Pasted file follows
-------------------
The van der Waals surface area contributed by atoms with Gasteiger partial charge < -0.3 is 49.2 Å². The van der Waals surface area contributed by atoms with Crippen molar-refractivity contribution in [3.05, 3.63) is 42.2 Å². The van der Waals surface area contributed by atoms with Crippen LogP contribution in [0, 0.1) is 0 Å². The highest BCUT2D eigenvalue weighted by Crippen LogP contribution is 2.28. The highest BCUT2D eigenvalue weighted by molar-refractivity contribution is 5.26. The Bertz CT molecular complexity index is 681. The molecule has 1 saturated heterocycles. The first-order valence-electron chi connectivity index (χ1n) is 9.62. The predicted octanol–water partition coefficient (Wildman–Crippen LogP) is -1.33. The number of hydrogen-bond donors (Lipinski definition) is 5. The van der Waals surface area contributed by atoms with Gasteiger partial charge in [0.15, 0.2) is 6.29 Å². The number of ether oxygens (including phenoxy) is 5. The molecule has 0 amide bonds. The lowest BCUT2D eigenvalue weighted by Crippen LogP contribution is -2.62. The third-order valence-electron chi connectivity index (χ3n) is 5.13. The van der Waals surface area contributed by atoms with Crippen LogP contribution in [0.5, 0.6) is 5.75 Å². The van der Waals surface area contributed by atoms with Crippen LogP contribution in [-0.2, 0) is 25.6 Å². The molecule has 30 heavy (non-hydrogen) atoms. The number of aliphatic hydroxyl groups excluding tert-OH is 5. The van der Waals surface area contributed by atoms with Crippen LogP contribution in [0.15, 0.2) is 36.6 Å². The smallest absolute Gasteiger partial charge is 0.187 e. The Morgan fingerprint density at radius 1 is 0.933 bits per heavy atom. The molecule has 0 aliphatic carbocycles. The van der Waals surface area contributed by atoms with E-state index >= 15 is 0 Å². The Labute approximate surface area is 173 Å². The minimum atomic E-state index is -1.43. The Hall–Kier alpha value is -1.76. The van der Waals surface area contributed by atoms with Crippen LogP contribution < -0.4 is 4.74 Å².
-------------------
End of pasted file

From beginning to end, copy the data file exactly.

The van der Waals surface area contributed by atoms with Gasteiger partial charge < -0.3 is 49.2 Å². The van der Waals surface area contributed by atoms with Crippen molar-refractivity contribution in [3.05, 3.63) is 42.2 Å². The van der Waals surface area contributed by atoms with Crippen LogP contribution in [0, 0.1) is 0 Å². The highest BCUT2D eigenvalue weighted by Crippen LogP contribution is 2.28. The highest BCUT2D eigenvalue weighted by molar-refractivity contribution is 5.26. The Bertz CT molecular complexity index is 681. The molecule has 1 saturated heterocycles. The first-order valence-electron chi connectivity index (χ1n) is 9.62. The predicted octanol–water partition coefficient (Wildman–Crippen LogP) is -1.33. The number of hydrogen-bond donors (Lipinski definition) is 5. The van der Waals surface area contributed by atoms with Gasteiger partial charge in [0.15, 0.2) is 6.29 Å². The number of ether oxygens (including phenoxy) is 5. The molecule has 0 amide bonds. The lowest BCUT2D eigenvalue weighted by Crippen LogP contribution is -2.62. The third-order valence-electron chi connectivity index (χ3n) is 5.13. The van der Waals surface area contributed by atoms with Crippen LogP contribution in [0.5, 0.6) is 5.75 Å². The van der Waals surface area contributed by atoms with Crippen LogP contribution in [-0.2, 0) is 25.6 Å². The molecule has 30 heavy (non-hydrogen) atoms. The number of aliphatic hydroxyl groups excluding tert-OH is 5. The van der Waals surface area contributed by atoms with Crippen LogP contribution in [0.15, 0.2) is 36.6 Å². The smallest absolute Gasteiger partial charge is 0.187 e. The Morgan fingerprint density at radius 1 is 0.933 bits per heavy atom. The molecule has 0 aliphatic carbocycles. The van der Waals surface area contributed by atoms with E-state index >= 15 is 0 Å². The Labute approximate surface area is 173 Å². The minimum atomic E-state index is -1.43. The Hall–Kier alpha value is -1.76. The van der Waals surface area contributed by atoms with Crippen LogP contribution < -0.4 is 4.74 Å².